03 June 2020
The European Defence Agency (EDA) is to hand over proposals for its Generic Open Soldier System Reference Architecture (GOSSRA) to NATO in May, as the alliance considers adopting it as a standardisation recommendation (STAREC).
The EUR1.5 million (USD1.62 million) multinational GOSSRA project, which was launched in 2018 by the European Union under the Preparatory Action on Defence Research (PADR) scheme, featured a consortium led by Rheinmetall Electronics (Germany) that also included GMV (Spain), iTTi (Poland), Tekever-ASDS (Portugal), Larimart (Italy), Leonardo (Italy), SAAB (Sweden), Indra (Spain), and TNO (the Netherlands).
A consortium of companies from across Europe conducted a final demonstration of the GOSSRA concept ahead of its acceptance by NATO as a standard agreement.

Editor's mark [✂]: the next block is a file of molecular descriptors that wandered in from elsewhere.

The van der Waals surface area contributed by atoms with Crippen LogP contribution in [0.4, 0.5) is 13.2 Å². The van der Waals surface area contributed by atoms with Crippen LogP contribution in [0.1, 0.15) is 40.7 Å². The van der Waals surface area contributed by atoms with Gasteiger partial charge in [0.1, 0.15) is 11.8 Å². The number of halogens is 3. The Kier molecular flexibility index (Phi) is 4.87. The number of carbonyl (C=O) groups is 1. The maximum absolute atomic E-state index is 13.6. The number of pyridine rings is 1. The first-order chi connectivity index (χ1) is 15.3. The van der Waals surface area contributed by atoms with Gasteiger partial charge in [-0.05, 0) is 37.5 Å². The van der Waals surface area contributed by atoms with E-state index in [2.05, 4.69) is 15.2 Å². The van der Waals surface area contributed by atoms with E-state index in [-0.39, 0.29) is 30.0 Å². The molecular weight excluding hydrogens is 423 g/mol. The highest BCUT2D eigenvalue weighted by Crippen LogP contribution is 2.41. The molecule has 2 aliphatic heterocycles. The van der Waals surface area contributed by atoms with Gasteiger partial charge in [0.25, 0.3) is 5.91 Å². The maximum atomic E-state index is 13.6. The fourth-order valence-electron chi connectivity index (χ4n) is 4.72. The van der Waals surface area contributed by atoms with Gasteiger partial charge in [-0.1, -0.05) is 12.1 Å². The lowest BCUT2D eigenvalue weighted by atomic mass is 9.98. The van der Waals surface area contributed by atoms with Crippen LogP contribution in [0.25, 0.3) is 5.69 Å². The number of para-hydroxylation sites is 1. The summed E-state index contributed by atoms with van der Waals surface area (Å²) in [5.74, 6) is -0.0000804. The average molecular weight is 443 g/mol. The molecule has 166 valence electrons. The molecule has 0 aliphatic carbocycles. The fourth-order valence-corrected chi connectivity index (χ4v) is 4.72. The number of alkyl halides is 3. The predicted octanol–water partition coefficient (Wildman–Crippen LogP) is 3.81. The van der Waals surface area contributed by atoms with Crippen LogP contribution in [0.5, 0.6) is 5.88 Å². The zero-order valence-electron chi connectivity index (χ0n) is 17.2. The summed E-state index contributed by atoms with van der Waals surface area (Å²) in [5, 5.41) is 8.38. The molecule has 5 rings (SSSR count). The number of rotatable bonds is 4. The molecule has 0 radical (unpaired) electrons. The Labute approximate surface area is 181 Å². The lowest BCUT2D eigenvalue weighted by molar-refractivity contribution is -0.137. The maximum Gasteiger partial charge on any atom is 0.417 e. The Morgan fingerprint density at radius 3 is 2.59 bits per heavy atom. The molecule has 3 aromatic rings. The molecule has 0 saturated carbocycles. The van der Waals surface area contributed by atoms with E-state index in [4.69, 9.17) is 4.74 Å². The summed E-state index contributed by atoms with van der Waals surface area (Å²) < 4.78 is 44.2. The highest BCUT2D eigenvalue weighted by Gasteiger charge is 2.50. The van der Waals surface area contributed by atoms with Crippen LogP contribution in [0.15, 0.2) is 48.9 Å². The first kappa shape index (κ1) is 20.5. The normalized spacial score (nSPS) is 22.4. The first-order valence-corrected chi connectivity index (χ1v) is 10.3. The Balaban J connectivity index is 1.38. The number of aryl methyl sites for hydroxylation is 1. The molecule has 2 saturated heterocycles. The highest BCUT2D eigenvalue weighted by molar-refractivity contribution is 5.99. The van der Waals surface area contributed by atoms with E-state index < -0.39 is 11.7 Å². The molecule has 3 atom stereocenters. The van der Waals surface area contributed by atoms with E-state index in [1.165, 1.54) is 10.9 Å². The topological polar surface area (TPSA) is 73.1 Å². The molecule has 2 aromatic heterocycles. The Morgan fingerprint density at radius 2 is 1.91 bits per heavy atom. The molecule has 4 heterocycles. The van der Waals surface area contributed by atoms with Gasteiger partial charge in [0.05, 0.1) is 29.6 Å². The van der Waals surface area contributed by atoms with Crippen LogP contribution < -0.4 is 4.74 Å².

The project was initiated to develop a common reference architecture covering software, electronics, voice and data communication, sensors, effectors, human interface devices, and C4i in support of soldier modernisation programmes.
The reference architecture represents “best practice, future trends and developments” and proposes standard interfaces to enhance interoperability across the various EU and NATO soldier programmes.
Project officials told Jane’s that GOSSRA formally concluded at the end of April. Findings are to be delivered to the NATO Land Capability Group on Dismounted Soldier Systems in May.
The GOSSRA study culminated in a final demonstration conducted near Madrid on 20 February, comprising a live exercise that showcased the interoperability of soldier systems from EU countries such as Germany, Spain, and the Netherlands.
Designed around a ‘loaned radio concept’, the demonstration featured Leonardo S-wave handheld secure wideband soldier radios and included a force protection scenario in which an enemy sniper and suspicious vehicle were observed by coalition forces.
The European Defence Agency (EDA) is to hand over proposals for its Generic Open Soldier System Refe...